I’ve been meaning to make a post about the documentation renewal scam regarding Coast Guard documentation and I just saw the Coast Guard made a post on their website about it. All boaters who have a documented vessel should be aware there are companies that will mail you a “renewal notice’ a few weeks or a month before your vessel documentation needs to be renewed. These mailings and the companies are fraudulent. They will charge you hundreds of dollars to handle your renewal but what you get in return is worthless.
The letters they mail out look official and are full of threatening wording in order to scare you into a knee jerk reaction and paying them to handle your renewal. Do not use these people to renew anything or give them any of your information. Many times they will try to sign you up for expensive automatic renewals and according to the Coast Guard they give you documentation that can’t be used legally.
Registering or renewing you documentation can only be done through the official Coast Guard website or documentation center. When renewing online only go to the official .mil website. Any website with a .com, .us, or .info is a fake website. The Coast Guard DOES send renewal notices by mail but that notice will direct you to the .mil website or a telephone number to the Documentation Center in West Virginia. Official documentation only costs $26 not the $100’s these scammers charge.
This new scam highlights the need to be vigilant both online and when receiving unsolicited mail or telephone calls. Many boaters are out of the country or traveling often and may not be aware of scams like these.
If you have fallen victim to this scam you can try to get a charge back from your credit card company though it maybe difficult without a fight.
Flares are an important part of our vessel safety equipment and are required by law.
For boats under sixteen feet you are required to carry 3 day and 3 night flares or 3 combination day / night flares. For boats sixteen feet and larger you are required to carry three hand-held or floating orange smoke signals and one electric distress light or three combination day / night red flares; hand-held, meteor or parachute type. All Coast Guard approved flares and pyrotechnic signaling devices are stamped with an expiration date. If your flares are expired or will expire during the boating season they will need to be replaced! While 3 day / 3 night flares are the minimum it is suggested and prudent to carry more. After a few years of boating this can add up to a significant cost.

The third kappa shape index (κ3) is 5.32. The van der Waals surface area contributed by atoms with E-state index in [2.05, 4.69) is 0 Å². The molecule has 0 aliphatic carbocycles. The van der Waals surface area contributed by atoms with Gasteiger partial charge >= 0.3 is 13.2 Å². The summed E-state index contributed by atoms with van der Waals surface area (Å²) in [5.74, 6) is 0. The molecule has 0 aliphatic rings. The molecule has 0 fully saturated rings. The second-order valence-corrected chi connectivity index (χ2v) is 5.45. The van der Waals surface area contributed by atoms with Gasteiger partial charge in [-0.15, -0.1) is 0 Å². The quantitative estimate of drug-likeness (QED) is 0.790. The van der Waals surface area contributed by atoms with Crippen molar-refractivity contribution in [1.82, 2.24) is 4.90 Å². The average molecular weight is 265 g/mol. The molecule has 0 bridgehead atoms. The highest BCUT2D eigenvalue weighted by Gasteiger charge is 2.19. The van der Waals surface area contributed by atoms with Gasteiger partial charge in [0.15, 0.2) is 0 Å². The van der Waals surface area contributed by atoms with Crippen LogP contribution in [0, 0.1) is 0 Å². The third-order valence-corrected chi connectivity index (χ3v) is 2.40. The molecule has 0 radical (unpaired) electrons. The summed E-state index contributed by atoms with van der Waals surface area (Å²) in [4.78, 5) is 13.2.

Weems & Plath a leader in manufacturing technical and navigational instruments has developed an electronic alternative to pyrotechnic flares and signaling devices that is US Coast Guard approved, easily activated, eliminates risk of accidental burns and fires and can be attached to the boat and left unattended while you work to fix what ever problems the boat is having or assist you passengers. The SOS Distress Light is waterproof, has a floatation ring to keep the strobe light above the water, runs for 60 hours on 3 C cell batteries, and can be seen for up to 10 nautical miles. The best part is you don’t have to pay to replace expired flares year after year. The only ongoing cost associated with the SOS Distress Light is replacing the batteries yearly or as needed and carrying an spare set of batteries on the boat. The light comes with an orange SOS distress flag for day time use to meet requirements for day time signaling.